Some very precise piecing in a block designed by Cristy Fincher of Purple Daisies Quilting, using her paperless paper piecing technique.

This notion that you are still creating when you sew from a pattern seems to be missing in the quilting world today. With so much of the decision making being offered up for the quilter in the form of patterns, precuts, bundles, and kits it can feel like creativity is given to us in a can. This isn’t necessarily the case.

For one, you are still making something. You are taking the time to sew together something with your own two hands (and likely a machine). This is a helluva lot more creative than going to a store to buy a blanket.

And for another, it is impossible to create exactly THAT quilt on the cover of the pattern. Even if you had all the same fabric and followed the pattern to the letter, your quilt has your hand, your sewing signature embedded in it. The stitches would be different, the quilting likely unique, and the final stitches in the binding present only in your quilt. 

While pattern following may get dissed for an apparent lack of creativity, improv gets all the credit. Is that really fair?

My Lilla quilt pattern - a mix of precision piecing and improv techniques - with an improvised layout limited by the fabric on hand.

My Lilla quilt pattern - a mix of precision piecing and improv techniques - with an improvised layout limited by the fabric on hand.

 One of the most common forms of improvisational piecing is about sewing together random bits of fabric. The quilter may even remove all decision making from the process by placing their fabric in a brown paper bag or a basket. It becomes about the act of sewing, when control of fabric selection is taken away. In this sewing is still a creative act, but is there a lot of creativity involved? Absolutely there is, just like the quilter who agonizes over fabric selection for the Swoon quilt they are making. Just like the quilter who sketches out a new template for a flower they want to sew. Just like the quilter who picks a block pattern and starts making blocks with no end in site.

 I often tell my Improv students that part of improvisation is the ability to accept that you are starting without knowing where you will end up. You are starting with the intent, in most cases, of making a quilt. That never changes. And that is the same regardless of how you get there in the end.

Sometimes the pattern follower decides they want to add a few blocks, or change the layout compared to the pattern cover. They might run out of fabric and need to figure out a new solution. Sometimes the improv piecer is trying to recreate a certain shape or idea through their piecing. The level of interpretation and control vary, but they are essentially doing the same thing. The pattern follower is improvising, ad libbing as they go. They’ve taken the script and gone off in their own direction, improvising. The improvisational piecer is creating a template, a pattern for the direction they want to go.

It is even unfair to say that it is a continuum. You can’t put yourself on one end or another and sometimes in between. This still sets it up as an either/or thing. It can be both, at the same time.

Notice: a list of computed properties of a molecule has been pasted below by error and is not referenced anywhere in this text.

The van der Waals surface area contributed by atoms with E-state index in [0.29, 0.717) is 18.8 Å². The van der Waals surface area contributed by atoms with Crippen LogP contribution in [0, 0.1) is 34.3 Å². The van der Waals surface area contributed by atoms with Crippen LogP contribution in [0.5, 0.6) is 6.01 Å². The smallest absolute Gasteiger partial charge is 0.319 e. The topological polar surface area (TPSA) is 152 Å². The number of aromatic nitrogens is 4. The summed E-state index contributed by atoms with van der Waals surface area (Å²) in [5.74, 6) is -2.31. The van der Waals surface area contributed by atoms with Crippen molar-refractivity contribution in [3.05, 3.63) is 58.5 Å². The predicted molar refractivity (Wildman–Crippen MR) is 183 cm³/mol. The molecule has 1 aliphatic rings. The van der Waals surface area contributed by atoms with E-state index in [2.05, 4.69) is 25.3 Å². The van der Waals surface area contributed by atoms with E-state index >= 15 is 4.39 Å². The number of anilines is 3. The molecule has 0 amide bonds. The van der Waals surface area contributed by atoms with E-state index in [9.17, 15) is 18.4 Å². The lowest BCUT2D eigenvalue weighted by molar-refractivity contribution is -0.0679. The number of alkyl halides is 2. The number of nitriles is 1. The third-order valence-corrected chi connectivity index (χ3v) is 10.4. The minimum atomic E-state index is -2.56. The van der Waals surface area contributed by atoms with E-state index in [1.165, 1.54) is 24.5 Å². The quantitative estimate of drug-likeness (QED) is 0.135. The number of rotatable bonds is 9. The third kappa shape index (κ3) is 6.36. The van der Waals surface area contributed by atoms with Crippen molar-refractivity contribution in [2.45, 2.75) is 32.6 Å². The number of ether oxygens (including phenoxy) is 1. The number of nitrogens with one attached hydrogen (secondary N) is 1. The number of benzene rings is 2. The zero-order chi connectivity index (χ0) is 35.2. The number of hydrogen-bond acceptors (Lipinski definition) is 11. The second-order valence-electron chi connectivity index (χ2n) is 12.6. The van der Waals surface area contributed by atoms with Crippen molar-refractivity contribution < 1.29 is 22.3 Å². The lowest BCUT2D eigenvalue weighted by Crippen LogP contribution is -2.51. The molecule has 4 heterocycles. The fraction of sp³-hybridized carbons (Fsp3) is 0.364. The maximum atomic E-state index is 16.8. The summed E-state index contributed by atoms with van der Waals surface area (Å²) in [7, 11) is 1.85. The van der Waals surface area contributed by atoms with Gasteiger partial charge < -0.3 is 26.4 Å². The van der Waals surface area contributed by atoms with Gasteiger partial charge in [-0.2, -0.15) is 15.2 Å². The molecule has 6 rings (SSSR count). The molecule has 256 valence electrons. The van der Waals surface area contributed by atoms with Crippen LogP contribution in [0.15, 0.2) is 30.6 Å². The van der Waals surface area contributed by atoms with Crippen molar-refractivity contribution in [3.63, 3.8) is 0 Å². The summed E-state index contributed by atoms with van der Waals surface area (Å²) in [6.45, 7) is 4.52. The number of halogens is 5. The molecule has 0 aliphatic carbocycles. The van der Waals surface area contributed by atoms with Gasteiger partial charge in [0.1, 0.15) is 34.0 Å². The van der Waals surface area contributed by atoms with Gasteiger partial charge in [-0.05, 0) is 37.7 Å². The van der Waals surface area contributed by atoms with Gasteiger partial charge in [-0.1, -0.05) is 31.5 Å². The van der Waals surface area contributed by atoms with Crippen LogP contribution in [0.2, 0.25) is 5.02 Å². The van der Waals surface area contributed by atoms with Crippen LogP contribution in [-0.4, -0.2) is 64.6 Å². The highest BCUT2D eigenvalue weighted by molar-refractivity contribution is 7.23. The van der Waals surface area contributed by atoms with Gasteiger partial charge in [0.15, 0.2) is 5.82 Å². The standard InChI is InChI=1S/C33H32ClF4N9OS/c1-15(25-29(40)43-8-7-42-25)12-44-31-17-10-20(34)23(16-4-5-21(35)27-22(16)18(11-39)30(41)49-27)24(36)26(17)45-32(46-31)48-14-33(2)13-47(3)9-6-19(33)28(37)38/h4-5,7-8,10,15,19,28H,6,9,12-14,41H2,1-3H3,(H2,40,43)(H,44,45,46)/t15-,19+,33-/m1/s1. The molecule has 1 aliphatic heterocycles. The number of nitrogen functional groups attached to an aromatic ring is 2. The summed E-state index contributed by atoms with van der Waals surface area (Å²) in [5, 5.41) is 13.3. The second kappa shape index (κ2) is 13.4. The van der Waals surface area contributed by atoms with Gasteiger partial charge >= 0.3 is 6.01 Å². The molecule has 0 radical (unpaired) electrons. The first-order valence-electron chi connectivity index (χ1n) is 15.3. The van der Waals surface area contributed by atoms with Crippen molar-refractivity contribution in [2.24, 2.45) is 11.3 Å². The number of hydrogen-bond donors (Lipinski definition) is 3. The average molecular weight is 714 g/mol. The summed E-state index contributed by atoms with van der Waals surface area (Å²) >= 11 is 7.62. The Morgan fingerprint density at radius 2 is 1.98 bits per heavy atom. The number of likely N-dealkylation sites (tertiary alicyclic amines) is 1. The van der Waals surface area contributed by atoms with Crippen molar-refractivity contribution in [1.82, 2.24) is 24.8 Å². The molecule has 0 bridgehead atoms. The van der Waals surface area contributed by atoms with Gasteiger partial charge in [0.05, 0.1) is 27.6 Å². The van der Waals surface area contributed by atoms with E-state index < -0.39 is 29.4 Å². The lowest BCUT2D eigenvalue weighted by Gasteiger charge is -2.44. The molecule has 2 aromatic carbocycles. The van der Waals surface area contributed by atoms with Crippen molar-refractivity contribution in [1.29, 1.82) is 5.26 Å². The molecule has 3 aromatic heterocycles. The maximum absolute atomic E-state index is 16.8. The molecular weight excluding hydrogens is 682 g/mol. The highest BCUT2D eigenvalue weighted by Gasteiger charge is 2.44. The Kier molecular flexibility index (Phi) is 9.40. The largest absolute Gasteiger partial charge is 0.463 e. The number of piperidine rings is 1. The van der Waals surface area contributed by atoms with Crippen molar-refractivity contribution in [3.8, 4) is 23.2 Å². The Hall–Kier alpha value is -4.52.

Creativity is there because you are creating. As soon as you make, you are being creative. Any time you make a decision along the way, you are being creative. It isn’t about who is more creative, which way of sewing is more creative, it is about the act of creating. Creativity is still there, only manifested differently each time.

You may not be the script writer or the manic actor making us laugh, but you are a quilter, no matter what.

Started with vintage fabric and HSTs. It didn’t work so I had to improvise a layout that did.

Started with vintage fabric and HSTs. It didn’t work so I had to improvise a layout that did.

A slightly different version of this post appeared as an article in Quilty. Continued thanks to Sean Hogan, an improv actor/teacher based in LA and Leanne Chahey of She Can Quilt for their insights.

Time for PLAY

Triangle Play Improv Quilting

My big Bernina is acting up. It is making me more than a bit frustrated. 1. That is an expensive machine that, for me, has not lived up to the hype. 2. I want to finish quilts and that is my machine for quilting! In an effort to chill out and still be hanging out in the sewing room I pulled out my old machine (which is perfect for piecing), consulted my great big list of quilts under construction, and picked this improv piece to play with.

I checked and it turns out this project was my summer play 2 years ago. And I haven’t done much on it since!

Improv Piecing Solid quilts

As I said in my last post, this summer is low key when it comes to quilting and my business in it. I am encouraging my kids to be free range and PLAY as much as they can. We are swamped in the school year between classes and their chosen activities, life is Capital B Busy. Just like them maybe I need to be putting aside the ‘supposed to’ things and need to play a bit more. Yes, I am swimming and frisbee tossing and bike riding with them, but I mean play for myself.

Yeah, this time is for me to play so that is exactly what I am going to do with these blocks. Unexpected or weird colour combinations. More angles and less angles. Experimenting. Making mistakes and getting creative trying to fix them. Moving my body and brain in ways it isn’t necessarily used to doing but is exactly what it needs. Venturing into the unknown with a sense of adventure and only a little bit of direction.

Play.